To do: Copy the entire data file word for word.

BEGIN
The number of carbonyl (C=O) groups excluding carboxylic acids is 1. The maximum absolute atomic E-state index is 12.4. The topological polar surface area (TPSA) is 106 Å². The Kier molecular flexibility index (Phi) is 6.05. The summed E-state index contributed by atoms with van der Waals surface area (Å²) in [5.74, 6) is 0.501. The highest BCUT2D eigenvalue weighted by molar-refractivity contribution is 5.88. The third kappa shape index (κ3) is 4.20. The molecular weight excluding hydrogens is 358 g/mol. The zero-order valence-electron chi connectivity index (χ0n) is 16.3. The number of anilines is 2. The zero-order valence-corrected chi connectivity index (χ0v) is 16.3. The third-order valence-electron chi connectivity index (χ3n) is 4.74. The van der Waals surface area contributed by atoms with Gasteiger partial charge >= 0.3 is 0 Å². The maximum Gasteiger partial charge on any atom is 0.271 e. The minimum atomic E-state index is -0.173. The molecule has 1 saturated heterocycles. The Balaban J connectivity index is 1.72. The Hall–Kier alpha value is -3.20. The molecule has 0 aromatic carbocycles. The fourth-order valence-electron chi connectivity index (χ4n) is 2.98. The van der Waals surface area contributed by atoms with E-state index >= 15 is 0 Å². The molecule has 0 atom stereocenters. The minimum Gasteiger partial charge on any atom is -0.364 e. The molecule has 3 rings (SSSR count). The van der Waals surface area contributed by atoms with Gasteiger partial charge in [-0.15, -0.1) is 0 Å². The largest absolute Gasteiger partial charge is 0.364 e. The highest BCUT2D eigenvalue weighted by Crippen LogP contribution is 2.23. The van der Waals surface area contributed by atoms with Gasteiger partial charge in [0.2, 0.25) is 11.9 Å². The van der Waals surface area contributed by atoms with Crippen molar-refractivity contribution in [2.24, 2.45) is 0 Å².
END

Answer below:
The number of carbonyl (C=O) groups excluding carboxylic acids is 1. The maximum absolute atomic E-state index is 12.4. The topological polar surface area (TPSA) is 106 Å². The Kier molecular flexibility index (Phi) is 6.05. The summed E-state index contributed by atoms with van der Waals surface area (Å²) in [5.74, 6) is 0.501. The highest BCUT2D eigenvalue weighted by molar-refractivity contribution is 5.88. The third kappa shape index (κ3) is 4.20. The molecular weight excluding hydrogens is 358 g/mol. The zero-order valence-electron chi connectivity index (χ0n) is 16.3. The number of anilines is 2. The zero-order valence-corrected chi connectivity index (χ0v) is 16.3. The third-order valence-electron chi connectivity index (χ3n) is 4.74. The van der Waals surface area contributed by atoms with Gasteiger partial charge >= 0.3 is 0 Å². The maximum Gasteiger partial charge on any atom is 0.271 e. The minimum atomic E-state index is -0.173. The molecule has 1 saturated heterocycles. The Balaban J connectivity index is 1.72. The Hall–Kier alpha value is -3.20. The molecule has 0 aromatic carbocycles. The fourth-order valence-electron chi connectivity index (χ4n) is 2.98. The van der Waals surface area contributed by atoms with E-state index >= 15 is 0 Å². The molecule has 0 atom stereocenters. The minimum Gasteiger partial charge on any atom is -0.364 e. The molecule has 3 rings (SSSR count). The van der Waals surface area contributed by atoms with Gasteiger partial charge in [-0.15, -0.1) is 0 Å². The largest absolute Gasteiger partial charge is 0.364 e. The highest BCUT2D eigenvalue weighted by Crippen LogP contribution is 2.23. The van der Waals surface area contributed by atoms with Gasteiger partial charge in [0.2, 0.25) is 11.9 Å². The van der Waals surface area contributed by atoms with Crippen molar-refractivity contribution in [2.24, 2.45) is 0 Å².